US Congressman, Former Candidate for President (1946— )
Dennis Kucinich, Democratic Congressman from Ohio and two-time candidate for President lives his life as an advocate for peace and a greener, healthier world. That he has carved out a successful political career holding true to these values is a remarkable achievement.
Kucinich’s early life and career were lessons in persistence and hard work. He grew up in a large family that was constantly on the move for affordable housing, even occasionally forced to live out of their car. He worked his way through the schools he attended, and began his political aspirations by running for Cleveland city council while still in college. He moved from that position to mayor in 1977, becoming Cleveland’s youngest mayor at age 31. His term was very controversial. Kucinich refused to sell the city’s publicly-owned company, Muny Light, a decision so unpopular at the time that a contract was taken out on his life. It was years later before the city recognized that Kucinich, in standing up to the banks and big business, had in fact made the right decision. By then, Kucinich had spent the 1980s as a political pariah. Wanting to continue serving the public, he began his political career over, starting again as city councilman, then moving to the State Senate, and finally to the US House of Representatives in 1996. He remains in office today after making two bids for the Presidency in 2004 and 2008.
As a Representative, Dennis Kucinich makes a point of knowing his constituency and working on their behalf, without giving in to corporate interests. He supports a liberal and environmental agenda. He voted against the NAFTA agreement, the Patriot Act, the 2003 invasion into Iraq, and advocates a withdrawal of troops there. He supports gay rights, including same-sex marriage, and a universal health care system. Kucinich would also have the US government sign the Kyoto Protocol and address global warming and other conservation issues.
These ideas are part of the philosophy by which Dennis Kucinich lives his life, and he brought these beliefs to his two bids for the presidency. His platform included creating a Department of Peace, as when he said, “I’m going to let the rest of the world know that the days of America trying to be a nation above nations is over. We have to quit trying to dominate other countries, and we have to step out of our isolation and into the brotherhood and sisterhood of all people…. We have to be ready to take the lead, but we need to have harmony with other nations.” His firm belief in peace as an integral part of life earned him the Gandhi Peace Award in 2003. His platform also included leading the US into becoming greener and more sustainable, without dependence on coal or oil. As a candidate, Kucinich said, “One of my proposals is to have millions of homes with wind and solar technologies… the role of utilities will change dramatically because it’s not going to be a centralized approach to energy production…. I want to see, eventually, all the homes in this country have the option of that technology. In turn, you can create millions of jobs building alternative technologies.”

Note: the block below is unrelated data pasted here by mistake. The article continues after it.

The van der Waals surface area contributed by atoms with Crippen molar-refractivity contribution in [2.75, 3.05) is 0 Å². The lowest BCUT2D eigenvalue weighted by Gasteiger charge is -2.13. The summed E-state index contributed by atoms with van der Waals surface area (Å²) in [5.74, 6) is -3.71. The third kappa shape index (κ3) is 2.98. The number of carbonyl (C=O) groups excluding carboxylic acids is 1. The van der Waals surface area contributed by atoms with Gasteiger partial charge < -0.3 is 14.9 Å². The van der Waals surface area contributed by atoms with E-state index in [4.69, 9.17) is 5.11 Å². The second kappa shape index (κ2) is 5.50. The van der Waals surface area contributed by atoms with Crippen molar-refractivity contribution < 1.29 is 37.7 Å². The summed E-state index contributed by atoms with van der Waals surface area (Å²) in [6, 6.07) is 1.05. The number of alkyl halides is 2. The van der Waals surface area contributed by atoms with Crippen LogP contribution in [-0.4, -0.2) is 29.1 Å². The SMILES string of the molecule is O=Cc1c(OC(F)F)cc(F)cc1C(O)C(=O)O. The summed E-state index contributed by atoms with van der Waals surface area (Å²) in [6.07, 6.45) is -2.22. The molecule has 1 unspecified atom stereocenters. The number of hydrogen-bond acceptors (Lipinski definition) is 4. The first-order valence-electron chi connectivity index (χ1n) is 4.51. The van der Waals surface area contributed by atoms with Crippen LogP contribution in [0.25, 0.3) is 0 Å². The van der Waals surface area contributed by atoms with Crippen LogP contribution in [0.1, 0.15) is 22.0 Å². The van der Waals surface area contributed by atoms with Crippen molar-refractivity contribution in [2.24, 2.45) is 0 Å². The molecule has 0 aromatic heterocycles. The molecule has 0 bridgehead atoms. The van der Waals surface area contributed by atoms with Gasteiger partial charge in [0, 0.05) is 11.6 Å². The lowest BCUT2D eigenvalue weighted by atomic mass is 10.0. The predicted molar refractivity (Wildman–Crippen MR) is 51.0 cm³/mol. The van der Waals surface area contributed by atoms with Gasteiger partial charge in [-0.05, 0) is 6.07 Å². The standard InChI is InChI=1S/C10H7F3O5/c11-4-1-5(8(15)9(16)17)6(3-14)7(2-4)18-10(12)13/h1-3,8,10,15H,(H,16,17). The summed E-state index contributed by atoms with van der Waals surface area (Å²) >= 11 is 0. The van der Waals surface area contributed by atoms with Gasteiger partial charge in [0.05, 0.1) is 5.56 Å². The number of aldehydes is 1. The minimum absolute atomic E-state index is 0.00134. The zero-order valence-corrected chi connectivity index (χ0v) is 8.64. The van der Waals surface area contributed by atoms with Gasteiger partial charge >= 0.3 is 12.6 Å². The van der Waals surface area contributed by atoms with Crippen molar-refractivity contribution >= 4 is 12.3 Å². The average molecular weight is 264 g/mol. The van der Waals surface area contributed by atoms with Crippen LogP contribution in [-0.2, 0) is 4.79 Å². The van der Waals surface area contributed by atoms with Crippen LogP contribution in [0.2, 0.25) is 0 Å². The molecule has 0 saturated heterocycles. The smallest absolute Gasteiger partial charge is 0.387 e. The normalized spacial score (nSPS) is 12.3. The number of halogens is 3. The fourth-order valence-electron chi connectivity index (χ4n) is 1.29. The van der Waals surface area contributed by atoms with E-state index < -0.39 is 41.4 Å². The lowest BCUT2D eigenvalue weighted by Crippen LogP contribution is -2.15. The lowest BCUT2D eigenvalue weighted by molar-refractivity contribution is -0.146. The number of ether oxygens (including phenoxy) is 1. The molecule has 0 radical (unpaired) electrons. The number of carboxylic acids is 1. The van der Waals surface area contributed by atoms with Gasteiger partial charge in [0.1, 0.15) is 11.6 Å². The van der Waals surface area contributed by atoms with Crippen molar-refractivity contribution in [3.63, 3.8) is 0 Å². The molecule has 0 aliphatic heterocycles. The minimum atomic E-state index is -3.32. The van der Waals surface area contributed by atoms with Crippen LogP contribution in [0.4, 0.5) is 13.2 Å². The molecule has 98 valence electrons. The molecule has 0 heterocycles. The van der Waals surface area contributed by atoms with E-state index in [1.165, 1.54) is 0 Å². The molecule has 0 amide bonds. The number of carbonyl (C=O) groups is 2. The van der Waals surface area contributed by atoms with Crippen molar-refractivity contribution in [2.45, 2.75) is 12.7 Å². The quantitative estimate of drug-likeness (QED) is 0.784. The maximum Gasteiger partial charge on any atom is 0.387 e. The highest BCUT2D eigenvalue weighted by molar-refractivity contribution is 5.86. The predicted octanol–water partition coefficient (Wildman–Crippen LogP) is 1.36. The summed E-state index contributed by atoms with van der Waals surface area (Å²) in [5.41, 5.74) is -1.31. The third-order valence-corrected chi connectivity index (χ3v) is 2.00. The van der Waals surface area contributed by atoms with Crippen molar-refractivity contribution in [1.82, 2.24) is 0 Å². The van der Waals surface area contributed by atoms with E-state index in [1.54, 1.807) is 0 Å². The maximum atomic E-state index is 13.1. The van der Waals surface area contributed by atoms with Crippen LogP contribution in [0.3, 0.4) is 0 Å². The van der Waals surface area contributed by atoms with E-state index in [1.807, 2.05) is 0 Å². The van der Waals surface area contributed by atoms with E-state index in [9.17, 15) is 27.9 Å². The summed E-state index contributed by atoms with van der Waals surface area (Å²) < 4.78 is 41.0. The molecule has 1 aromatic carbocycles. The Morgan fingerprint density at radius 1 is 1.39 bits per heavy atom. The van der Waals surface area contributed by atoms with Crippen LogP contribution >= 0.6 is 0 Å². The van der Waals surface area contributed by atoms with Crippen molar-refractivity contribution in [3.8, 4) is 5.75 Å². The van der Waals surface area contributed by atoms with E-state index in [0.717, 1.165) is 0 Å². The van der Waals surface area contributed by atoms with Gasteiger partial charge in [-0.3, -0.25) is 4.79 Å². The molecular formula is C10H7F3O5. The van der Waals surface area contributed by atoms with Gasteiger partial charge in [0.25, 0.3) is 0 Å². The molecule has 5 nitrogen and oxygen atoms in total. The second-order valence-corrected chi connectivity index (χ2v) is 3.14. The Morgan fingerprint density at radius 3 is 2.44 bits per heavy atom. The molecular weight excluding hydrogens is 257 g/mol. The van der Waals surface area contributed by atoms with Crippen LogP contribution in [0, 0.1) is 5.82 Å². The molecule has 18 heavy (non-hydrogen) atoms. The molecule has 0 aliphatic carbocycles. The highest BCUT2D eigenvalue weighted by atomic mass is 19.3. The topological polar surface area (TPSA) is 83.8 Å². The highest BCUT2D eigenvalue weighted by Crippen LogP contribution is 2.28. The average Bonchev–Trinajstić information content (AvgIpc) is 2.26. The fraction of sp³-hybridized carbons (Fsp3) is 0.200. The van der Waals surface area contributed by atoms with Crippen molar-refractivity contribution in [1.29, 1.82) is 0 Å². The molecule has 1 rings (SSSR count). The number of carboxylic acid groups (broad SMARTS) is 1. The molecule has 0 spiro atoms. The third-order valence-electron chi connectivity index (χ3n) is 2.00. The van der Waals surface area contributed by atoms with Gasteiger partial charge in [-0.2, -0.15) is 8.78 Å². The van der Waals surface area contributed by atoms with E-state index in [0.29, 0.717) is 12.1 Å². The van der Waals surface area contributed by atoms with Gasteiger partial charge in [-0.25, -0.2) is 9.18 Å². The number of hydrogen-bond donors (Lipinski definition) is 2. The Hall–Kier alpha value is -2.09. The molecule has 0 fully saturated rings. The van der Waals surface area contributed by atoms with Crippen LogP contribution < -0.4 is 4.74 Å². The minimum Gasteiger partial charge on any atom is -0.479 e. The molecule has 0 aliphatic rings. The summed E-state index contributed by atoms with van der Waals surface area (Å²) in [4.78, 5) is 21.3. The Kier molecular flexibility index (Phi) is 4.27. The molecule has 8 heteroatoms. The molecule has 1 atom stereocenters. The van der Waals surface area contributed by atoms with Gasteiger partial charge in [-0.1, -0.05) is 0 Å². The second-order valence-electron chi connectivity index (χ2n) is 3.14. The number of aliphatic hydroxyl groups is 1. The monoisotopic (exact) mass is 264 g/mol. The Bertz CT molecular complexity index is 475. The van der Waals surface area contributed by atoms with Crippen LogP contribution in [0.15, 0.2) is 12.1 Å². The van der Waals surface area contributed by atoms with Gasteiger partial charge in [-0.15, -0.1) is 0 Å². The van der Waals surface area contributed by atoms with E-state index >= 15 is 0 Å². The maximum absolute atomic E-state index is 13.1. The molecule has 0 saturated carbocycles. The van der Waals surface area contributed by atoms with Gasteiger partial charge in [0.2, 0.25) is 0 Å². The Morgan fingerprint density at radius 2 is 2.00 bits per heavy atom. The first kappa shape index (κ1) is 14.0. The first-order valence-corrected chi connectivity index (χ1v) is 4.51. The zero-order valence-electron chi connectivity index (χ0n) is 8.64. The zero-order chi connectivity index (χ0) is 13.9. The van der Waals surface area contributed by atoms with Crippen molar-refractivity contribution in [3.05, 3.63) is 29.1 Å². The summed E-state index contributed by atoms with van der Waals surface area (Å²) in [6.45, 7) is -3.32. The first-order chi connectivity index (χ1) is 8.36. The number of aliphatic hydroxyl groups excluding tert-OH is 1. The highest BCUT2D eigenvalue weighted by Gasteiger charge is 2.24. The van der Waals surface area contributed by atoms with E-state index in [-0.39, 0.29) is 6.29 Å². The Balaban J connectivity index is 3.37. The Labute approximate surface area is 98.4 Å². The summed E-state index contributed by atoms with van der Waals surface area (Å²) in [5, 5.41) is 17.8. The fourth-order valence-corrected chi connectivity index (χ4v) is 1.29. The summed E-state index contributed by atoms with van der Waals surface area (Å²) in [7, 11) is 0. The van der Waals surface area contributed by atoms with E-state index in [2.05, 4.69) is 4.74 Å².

Dennis Kucinich left the presidential race in January 2008, and was re-elected to office. His ideas of how government can best serve the people do not always follow Party lines; often he stands alone, as when he proposed articles in 2007 to impeach Vice President Dick Cheney, charging him with misleading America into war. He keeps a small copy of the Constitution with him at all times, to remind himself and Congress of their commitment to upholding its principles. In June 2008, Kucinich presented 35 articles of impeachment to Congress; one month later, realizing that number was too large to deal with at once, he introduced a single article to impeach President Bush for “Deceiving Congress with Fabricated Threats of Iraq WMDs to Fraudulently Obtain Support for an Authorization of the Use of Military Force Against Iraq.”
The heart of the matter, for Dennis Kucinich, is believing that “peace means being in harmony with nature.” It shapes his life and his work for a greener and more socially just America.